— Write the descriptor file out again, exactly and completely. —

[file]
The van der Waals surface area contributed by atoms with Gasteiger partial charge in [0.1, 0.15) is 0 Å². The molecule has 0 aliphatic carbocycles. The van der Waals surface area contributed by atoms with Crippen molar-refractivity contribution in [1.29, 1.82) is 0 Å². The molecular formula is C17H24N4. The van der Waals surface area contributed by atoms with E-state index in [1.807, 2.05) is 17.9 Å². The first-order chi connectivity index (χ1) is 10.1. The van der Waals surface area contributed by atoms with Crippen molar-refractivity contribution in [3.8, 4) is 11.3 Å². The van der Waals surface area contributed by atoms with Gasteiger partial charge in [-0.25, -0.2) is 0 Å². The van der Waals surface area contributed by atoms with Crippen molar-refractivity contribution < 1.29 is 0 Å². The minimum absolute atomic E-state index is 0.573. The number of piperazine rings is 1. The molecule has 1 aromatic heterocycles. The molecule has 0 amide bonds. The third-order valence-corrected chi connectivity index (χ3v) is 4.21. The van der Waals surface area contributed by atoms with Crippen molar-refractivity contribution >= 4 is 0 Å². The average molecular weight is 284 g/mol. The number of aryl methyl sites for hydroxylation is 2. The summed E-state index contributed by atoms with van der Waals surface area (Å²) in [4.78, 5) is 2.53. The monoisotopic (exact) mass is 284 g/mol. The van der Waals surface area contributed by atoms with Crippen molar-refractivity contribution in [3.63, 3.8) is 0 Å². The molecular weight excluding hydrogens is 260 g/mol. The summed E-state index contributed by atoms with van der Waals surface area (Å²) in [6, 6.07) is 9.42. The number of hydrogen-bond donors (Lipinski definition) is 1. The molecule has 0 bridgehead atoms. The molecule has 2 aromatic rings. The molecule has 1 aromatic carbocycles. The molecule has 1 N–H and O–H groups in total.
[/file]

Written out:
The van der Waals surface area contributed by atoms with Gasteiger partial charge in [0.1, 0.15) is 0 Å². The molecule has 0 aliphatic carbocycles. The van der Waals surface area contributed by atoms with Crippen molar-refractivity contribution in [1.29, 1.82) is 0 Å². The molecular formula is C17H24N4. The van der Waals surface area contributed by atoms with E-state index in [1.807, 2.05) is 17.9 Å². The first-order chi connectivity index (χ1) is 10.1. The van der Waals surface area contributed by atoms with Crippen molar-refractivity contribution in [3.8, 4) is 11.3 Å². The van der Waals surface area contributed by atoms with Gasteiger partial charge in [-0.25, -0.2) is 0 Å². The van der Waals surface area contributed by atoms with Crippen molar-refractivity contribution < 1.29 is 0 Å². The minimum absolute atomic E-state index is 0.573. The number of piperazine rings is 1. The molecule has 1 aromatic heterocycles. The molecule has 0 amide bonds. The third-order valence-corrected chi connectivity index (χ3v) is 4.21. The van der Waals surface area contributed by atoms with Crippen molar-refractivity contribution >= 4 is 0 Å². The average molecular weight is 284 g/mol. The number of aryl methyl sites for hydroxylation is 2. The summed E-state index contributed by atoms with van der Waals surface area (Å²) in [4.78, 5) is 2.53. The monoisotopic (exact) mass is 284 g/mol. The van der Waals surface area contributed by atoms with Crippen molar-refractivity contribution in [3.63, 3.8) is 0 Å². The molecular weight excluding hydrogens is 260 g/mol. The summed E-state index contributed by atoms with van der Waals surface area (Å²) in [6, 6.07) is 9.42. The number of hydrogen-bond donors (Lipinski definition) is 1. The molecule has 0 bridgehead atoms. The molecule has 2 aromatic rings. The molecule has 1 aromatic carbocycles. The molecule has 1 N–H and O–H groups in total.